On March 2, 2013, NASA’s Solar Dynamics Observatory (SDO) entered its semiannual eclipse season, a period of three weeks when Earth blocks the orbiting observatory’s view of the sun for a period of time each day. On March 11, though, SDO was treated to two transits across the sun’s face of two big objects: our Earth and moon. Earth blocked SDO’s view of the sun from about 2:15 to 3:45 a.m. EDT on March 2. Later in the same day, from around 7:30 to 8:45 a.m. EDT, the moon moved in front of the sun for a partial eclipse as seen by SDO.
When Earth blocks the sun as seen by the orbiting observatory, the boundaries of Earth’s shadow appear fuzzy. That’s because SDO can see some light from the sun coming through Earth’s atmosphere. The line of Earth appears almost straight, since Earth — from SDO’s point of view — is so large compared to the sun.
The eclipse of the caused by the moon looked very different to SDO. Since the moon doesn’t have an atmosphere, its curved shape can be seen clearly, and the line of its shadow is crisp and clean. Any spacecraft observing the sun from an orbit around Earth has to contend with such eclipses, but SDO’s orbit is designed to minimize them as much as possible, with only two three-week eclipse seasons each year. The 2013 spring eclipse season continues until March 26. The fall season will begin on September 2, 2013.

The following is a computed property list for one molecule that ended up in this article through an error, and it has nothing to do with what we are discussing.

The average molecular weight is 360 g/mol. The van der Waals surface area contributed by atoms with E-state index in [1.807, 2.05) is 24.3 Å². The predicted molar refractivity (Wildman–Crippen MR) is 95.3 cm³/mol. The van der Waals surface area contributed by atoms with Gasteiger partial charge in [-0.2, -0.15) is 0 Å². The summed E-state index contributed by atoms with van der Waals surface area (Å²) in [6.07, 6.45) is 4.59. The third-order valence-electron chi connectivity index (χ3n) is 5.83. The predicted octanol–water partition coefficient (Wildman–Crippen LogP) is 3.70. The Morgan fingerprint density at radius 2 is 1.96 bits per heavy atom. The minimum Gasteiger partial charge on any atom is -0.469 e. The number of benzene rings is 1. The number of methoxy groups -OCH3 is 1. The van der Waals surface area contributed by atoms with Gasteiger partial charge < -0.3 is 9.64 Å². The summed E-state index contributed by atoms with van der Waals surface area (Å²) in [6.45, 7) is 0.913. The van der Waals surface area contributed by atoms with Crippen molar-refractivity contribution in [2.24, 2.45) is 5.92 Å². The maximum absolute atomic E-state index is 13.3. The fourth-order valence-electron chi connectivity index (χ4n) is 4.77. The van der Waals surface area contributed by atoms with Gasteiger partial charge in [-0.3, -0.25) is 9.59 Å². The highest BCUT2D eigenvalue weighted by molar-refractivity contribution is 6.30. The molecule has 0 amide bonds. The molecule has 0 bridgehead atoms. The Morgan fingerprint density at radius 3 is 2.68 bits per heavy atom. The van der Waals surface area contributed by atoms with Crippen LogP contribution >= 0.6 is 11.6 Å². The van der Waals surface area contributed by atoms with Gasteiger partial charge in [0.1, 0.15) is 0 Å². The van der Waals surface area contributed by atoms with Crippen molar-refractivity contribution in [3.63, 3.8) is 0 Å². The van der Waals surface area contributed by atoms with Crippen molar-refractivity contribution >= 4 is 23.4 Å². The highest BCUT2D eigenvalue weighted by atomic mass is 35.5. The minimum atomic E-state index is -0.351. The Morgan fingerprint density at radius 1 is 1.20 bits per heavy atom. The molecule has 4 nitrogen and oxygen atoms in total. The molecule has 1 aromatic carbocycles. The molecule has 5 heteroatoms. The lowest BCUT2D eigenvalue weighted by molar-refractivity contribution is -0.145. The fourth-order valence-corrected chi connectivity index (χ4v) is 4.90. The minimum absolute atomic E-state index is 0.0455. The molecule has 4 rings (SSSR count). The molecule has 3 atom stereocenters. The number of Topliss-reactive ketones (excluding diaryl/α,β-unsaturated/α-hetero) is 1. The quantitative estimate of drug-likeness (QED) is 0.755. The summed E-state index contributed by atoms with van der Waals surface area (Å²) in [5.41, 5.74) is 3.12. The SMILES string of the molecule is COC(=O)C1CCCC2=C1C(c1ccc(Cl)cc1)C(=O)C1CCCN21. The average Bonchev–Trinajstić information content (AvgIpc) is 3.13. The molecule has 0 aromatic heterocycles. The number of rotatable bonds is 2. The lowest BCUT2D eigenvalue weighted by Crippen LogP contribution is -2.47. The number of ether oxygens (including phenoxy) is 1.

Bottom line: As seen by an observatory in space – NASA’s Solar Dynamics Observatory – two large objects passed in front of the sun on a single day, March 11, 2013. First, Earth passed in front of the sun as seen from the orbiting observatory. Then the moon passed in front of the sun, later that same day. Cool photos here.
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